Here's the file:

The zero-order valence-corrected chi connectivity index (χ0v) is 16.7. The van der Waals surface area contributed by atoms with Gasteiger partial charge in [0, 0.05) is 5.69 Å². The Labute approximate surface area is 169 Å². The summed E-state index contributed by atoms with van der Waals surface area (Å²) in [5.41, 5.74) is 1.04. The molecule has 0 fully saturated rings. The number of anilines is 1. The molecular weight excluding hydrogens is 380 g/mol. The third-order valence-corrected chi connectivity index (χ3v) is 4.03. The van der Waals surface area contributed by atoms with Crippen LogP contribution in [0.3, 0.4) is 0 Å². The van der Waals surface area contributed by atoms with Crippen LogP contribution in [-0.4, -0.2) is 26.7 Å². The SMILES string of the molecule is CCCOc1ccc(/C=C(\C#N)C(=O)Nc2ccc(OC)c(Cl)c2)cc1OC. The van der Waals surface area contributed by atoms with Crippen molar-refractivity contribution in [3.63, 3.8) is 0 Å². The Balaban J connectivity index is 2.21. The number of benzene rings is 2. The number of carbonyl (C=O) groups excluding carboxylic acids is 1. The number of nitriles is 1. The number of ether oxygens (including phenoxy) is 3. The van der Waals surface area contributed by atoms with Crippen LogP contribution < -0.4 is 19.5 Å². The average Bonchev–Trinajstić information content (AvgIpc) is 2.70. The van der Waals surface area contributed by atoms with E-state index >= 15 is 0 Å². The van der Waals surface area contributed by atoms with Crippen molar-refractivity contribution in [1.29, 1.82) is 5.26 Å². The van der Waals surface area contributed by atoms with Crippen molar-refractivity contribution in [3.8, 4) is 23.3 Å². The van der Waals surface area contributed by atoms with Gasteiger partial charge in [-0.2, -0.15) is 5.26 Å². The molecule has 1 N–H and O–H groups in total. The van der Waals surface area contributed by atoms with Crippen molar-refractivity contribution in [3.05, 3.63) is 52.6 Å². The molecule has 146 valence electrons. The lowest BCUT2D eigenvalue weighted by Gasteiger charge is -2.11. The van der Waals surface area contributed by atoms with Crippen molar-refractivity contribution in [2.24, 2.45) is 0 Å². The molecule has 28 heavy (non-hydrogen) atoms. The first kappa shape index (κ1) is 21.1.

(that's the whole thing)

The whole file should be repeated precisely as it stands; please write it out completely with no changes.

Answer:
The zero-order valence-corrected chi connectivity index (χ0v) is 16.7. The van der Waals surface area contributed by atoms with Gasteiger partial charge in [0, 0.05) is 5.69 Å². The Labute approximate surface area is 169 Å². The summed E-state index contributed by atoms with van der Waals surface area (Å²) in [5.41, 5.74) is 1.04. The molecule has 0 fully saturated rings. The number of anilines is 1. The molecular weight excluding hydrogens is 380 g/mol. The third-order valence-corrected chi connectivity index (χ3v) is 4.03. The van der Waals surface area contributed by atoms with Crippen LogP contribution in [0.3, 0.4) is 0 Å². The van der Waals surface area contributed by atoms with Crippen LogP contribution in [-0.4, -0.2) is 26.7 Å². The SMILES string of the molecule is CCCOc1ccc(/C=C(\C#N)C(=O)Nc2ccc(OC)c(Cl)c2)cc1OC. The van der Waals surface area contributed by atoms with Crippen molar-refractivity contribution in [3.63, 3.8) is 0 Å². The Balaban J connectivity index is 2.21. The number of benzene rings is 2. The number of carbonyl (C=O) groups excluding carboxylic acids is 1. The number of nitriles is 1. The number of ether oxygens (including phenoxy) is 3. The van der Waals surface area contributed by atoms with Crippen LogP contribution < -0.4 is 19.5 Å². The average Bonchev–Trinajstić information content (AvgIpc) is 2.70. The van der Waals surface area contributed by atoms with E-state index >= 15 is 0 Å². The van der Waals surface area contributed by atoms with Crippen molar-refractivity contribution in [1.29, 1.82) is 5.26 Å². The van der Waals surface area contributed by atoms with Crippen molar-refractivity contribution in [3.8, 4) is 23.3 Å². The van der Waals surface area contributed by atoms with Gasteiger partial charge in [-0.2, -0.15) is 5.26 Å². The molecule has 1 N–H and O–H groups in total. The van der Waals surface area contributed by atoms with Crippen molar-refractivity contribution in [3.05, 3.63) is 52.6 Å². The molecule has 146 valence electrons. The lowest BCUT2D eigenvalue weighted by Gasteiger charge is -2.11. The van der Waals surface area contributed by atoms with Crippen molar-refractivity contribution in [2.24, 2.45) is 0 Å². The molecule has 28 heavy (non-hydrogen) atoms. The first kappa shape index (κ1) is 21.1.